North Carolina election officials have subpoenaed the campaign of the GOP candidate who may see his unofficial victory in a U.S. House race tossed out after claims of a potential absentee ballot fraud scheme, the Washington Post reported.
Republican Mark Harris’ campaign was subpoenaed on Monday, according the Post, while Red Dome Group, a consulting firm Harris (pictured above) hired, is expected to be subpoenaed in the days to come. State election officials and other investigators are probing anomalies in the mail-in ballot counts in the district, where the numbers were particularly outside the norm in Bladen County and Robeson County.
Bladen County reported the highest mail-in ballot return rate in the state, and Harris won 61 percent of those ballots, despite only 19 percent of them having been sent in by registered Republicans. During his primary against incumbent Republican Rep. Robert Pittenger, Harris claimed 96 percent of the mail-in ballots in Bladen County— a rate much higher than his general performance in the county.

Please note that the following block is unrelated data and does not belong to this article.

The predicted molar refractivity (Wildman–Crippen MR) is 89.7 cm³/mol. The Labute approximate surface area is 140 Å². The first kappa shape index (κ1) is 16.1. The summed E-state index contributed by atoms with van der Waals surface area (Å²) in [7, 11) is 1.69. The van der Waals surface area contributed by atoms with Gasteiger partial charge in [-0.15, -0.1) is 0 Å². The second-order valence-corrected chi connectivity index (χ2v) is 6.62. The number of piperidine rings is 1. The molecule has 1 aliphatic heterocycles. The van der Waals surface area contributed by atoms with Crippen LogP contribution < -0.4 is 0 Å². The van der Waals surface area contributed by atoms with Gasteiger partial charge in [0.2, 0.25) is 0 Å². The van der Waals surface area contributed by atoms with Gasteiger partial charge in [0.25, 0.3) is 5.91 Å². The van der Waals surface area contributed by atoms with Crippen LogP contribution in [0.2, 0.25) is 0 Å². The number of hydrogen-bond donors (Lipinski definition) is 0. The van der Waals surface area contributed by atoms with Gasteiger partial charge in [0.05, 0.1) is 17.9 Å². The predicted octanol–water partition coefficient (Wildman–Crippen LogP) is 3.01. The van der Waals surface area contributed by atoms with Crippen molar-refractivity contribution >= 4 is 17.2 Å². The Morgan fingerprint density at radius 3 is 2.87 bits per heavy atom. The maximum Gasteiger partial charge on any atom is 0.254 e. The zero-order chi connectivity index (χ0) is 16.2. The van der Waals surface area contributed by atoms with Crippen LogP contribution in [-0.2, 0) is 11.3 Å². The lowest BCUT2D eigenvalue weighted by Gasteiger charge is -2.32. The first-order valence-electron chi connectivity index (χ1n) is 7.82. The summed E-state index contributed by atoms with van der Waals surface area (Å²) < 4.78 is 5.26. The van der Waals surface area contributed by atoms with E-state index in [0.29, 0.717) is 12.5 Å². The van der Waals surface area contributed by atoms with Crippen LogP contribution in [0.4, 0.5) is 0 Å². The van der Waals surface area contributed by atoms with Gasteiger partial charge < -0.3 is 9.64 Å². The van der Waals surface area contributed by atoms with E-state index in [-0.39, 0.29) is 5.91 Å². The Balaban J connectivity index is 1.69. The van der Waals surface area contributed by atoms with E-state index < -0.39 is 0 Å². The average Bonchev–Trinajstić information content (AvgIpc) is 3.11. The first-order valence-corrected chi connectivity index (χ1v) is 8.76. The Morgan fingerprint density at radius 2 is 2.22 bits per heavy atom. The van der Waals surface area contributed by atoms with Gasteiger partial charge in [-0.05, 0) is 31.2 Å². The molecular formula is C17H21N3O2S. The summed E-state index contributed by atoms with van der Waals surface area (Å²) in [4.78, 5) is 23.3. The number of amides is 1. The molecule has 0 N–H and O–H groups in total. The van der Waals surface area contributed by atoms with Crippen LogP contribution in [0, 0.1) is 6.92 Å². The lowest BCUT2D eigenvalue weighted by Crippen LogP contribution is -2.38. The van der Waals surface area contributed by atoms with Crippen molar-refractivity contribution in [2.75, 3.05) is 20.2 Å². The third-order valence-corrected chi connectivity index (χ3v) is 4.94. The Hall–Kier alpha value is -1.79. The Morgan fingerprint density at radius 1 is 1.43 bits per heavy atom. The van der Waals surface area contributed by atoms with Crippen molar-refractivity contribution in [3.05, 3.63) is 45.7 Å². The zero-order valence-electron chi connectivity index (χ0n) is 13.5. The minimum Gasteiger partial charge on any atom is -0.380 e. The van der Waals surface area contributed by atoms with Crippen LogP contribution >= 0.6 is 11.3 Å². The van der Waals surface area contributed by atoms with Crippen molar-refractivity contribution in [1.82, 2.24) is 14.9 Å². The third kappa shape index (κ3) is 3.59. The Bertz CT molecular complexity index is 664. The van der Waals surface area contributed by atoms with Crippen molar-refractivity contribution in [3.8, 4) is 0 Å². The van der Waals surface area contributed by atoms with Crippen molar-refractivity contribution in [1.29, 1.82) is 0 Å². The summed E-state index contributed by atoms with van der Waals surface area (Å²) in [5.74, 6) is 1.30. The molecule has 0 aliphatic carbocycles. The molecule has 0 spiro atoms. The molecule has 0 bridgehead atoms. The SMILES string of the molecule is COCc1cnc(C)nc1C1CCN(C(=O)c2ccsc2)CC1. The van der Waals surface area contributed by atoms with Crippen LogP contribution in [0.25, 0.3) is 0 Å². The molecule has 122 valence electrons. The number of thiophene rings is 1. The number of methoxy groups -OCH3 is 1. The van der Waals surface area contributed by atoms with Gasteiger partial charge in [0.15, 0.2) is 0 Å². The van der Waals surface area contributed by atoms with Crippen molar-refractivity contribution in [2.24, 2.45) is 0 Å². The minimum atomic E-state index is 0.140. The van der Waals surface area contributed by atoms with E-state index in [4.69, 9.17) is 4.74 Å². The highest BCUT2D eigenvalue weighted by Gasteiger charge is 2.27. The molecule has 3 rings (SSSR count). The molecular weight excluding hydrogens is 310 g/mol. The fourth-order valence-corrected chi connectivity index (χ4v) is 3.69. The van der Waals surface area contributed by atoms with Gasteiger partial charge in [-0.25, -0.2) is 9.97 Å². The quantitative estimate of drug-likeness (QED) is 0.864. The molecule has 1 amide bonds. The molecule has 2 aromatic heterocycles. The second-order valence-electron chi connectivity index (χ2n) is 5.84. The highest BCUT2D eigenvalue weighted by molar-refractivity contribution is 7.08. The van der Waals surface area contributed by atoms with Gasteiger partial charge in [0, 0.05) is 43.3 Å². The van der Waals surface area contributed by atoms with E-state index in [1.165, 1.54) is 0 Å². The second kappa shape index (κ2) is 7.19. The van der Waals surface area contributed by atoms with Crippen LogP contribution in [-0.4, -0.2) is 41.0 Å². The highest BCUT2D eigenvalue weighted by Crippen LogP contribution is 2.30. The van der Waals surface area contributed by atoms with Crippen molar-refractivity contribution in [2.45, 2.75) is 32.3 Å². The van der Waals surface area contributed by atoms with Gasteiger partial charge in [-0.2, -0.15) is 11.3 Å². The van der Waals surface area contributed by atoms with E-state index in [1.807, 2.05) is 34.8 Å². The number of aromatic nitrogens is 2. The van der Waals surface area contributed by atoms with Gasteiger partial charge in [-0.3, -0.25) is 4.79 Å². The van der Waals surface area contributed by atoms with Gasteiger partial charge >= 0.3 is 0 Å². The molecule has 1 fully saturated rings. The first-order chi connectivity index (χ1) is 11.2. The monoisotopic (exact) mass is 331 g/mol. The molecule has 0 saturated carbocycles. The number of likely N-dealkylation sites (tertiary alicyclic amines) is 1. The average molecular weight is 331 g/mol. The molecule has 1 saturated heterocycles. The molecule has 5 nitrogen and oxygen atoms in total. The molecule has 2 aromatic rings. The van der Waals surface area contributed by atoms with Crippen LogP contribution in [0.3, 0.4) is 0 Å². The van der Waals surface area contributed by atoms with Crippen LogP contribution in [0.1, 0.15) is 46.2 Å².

The North Carolina State Board of Elections last week declined to certify Harris’ unofficial victory — where his lead over Democrat Dan McCready is just 905 votes — and voted to hold a hearing later this month on any potential evidence of fraud turned up in its investigation into the irregularities. The board could vote to call a whole new election.
Scrutiny is focused on the role that a local operative Leslie McCrae Dowless played for Harris campaign. Dowless — who is a local elected official and has worked for candidates of both parties — has in the past been accused of shady campaign tactics.
For Harris, Dowless managed an absentee ballot collection program, his ex-friend and the owner of the building Dowless worked for told Washington Post. North Carolina allows only voters themselves or designated relatives to return absentee ballots. Dowless denied wrongdoing to the Charlotte Observer, but didn’t respond to the Washington Post’s inquiries.
Jeff Smith, the ex-friend who said he had a falling out with Dowless after the primary, was with a Washington Post reporter when a state board of elections investigator called him to ask him about Dowless. With the Post reporter present, he retold his story about Dowless to the investigator on the phone.
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